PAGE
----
A fast and affordable mode of transportation through the busy streets of Texas may be an enticing thought. If it’s a fun ride too, that’s a bonus. These are some of the factors that have made micromobility a growing phenomenon across the country. Micromobility products are also the cause of an increasing number of serious and fatal injuries, according to a recent report by the U.S. Consumer Product Safety Commission.
Micromobility products include vehicles like electronic scooters, electronic bikes and hoverboards. Compared to traditional transportation, these are inexpensive, portable and readily available, thanks to ride-sharing and rental companies in major cities around the world. They offer a fun way to travel short distances without the hassle of car payments, insurance and parking issues. Unfortunately, if you join the micromobility movement, you have a good chance of joining others in the emergency room.
Are you one of thousands with injuries?
The CPSC’s data shows that in the past two years since the introduction of e-scooters and other micromobility products, approximately 133,000 people went to the emergency room with injuries, some of which were life-altering. In the past year, almost 28,000 emergency room visits resulted from e-scooter accidents alone, up from less than 8,000 just two years ago. The most common types of injuries include the following:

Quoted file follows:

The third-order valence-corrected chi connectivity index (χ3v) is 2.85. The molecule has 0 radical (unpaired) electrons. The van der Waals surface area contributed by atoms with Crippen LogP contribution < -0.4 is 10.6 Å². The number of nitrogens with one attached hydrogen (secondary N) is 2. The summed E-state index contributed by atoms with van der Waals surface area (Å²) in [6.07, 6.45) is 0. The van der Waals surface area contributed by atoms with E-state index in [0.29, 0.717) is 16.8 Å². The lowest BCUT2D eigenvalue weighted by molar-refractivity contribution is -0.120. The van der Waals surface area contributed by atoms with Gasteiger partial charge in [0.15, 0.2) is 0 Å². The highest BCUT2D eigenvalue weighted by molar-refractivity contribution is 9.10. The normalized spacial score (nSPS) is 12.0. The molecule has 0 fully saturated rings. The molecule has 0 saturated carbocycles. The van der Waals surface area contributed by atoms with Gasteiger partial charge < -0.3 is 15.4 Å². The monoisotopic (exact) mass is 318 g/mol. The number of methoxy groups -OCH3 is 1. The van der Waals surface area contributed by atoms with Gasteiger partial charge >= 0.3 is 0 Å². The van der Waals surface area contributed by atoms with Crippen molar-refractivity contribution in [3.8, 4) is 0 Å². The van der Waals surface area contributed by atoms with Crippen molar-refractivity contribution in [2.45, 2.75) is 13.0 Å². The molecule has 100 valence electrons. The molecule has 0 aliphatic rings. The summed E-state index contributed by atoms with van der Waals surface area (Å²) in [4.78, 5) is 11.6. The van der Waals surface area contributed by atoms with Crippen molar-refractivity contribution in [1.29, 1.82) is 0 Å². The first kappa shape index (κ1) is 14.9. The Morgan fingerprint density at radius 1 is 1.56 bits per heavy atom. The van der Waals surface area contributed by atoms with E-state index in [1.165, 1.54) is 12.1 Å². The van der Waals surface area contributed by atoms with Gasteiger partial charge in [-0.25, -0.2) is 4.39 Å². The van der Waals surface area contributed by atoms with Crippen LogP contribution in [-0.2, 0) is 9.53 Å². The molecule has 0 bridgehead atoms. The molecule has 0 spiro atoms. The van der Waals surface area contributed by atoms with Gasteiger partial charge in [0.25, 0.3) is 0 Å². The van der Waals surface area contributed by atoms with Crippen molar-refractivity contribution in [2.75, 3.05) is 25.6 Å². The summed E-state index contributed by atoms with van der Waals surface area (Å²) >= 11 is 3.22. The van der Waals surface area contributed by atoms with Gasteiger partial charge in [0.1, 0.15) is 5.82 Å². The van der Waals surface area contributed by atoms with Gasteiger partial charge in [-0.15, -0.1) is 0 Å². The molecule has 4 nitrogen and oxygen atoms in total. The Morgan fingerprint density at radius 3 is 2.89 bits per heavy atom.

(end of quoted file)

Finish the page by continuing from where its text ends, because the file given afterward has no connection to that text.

- Scrapes and bruises
- Broken arms or legs
- Neck and back injuries
- Head injuries, including brain bleeds
Accidents occur when riders lose control of the scooter, are struck by cars or trucks, or fall from the scooter after striking a curb or uneven pavement. At least 41 people have died from their injuries after an e-scooter, hoverboard or e-bike accident.
Who is responsible?
Of course, there are steps you can take to minimize your chances of suffering injuries while using a micromobility product. Wearing a helmet, maintaining a reasonable speed and never taking chances, such as performing stunts or operating after drinking alcohol, can eliminate some of the common causes of accidents involving e-scooters and other products. However, if you do suffer injuries, especially while using a ride-share vehicle, some important questions may arise in order to determine liability.
Did the renter properly instruct you on the use of the scooter? What was the condition of the scooter when you acquired it? Were there any defects in the product that may have contributed to the accident? Was the driver who struck you distracted or impaired? These and other questions may provide insight into the most appropriate steps to take after suffering injuries in an accident involving a micromobility product.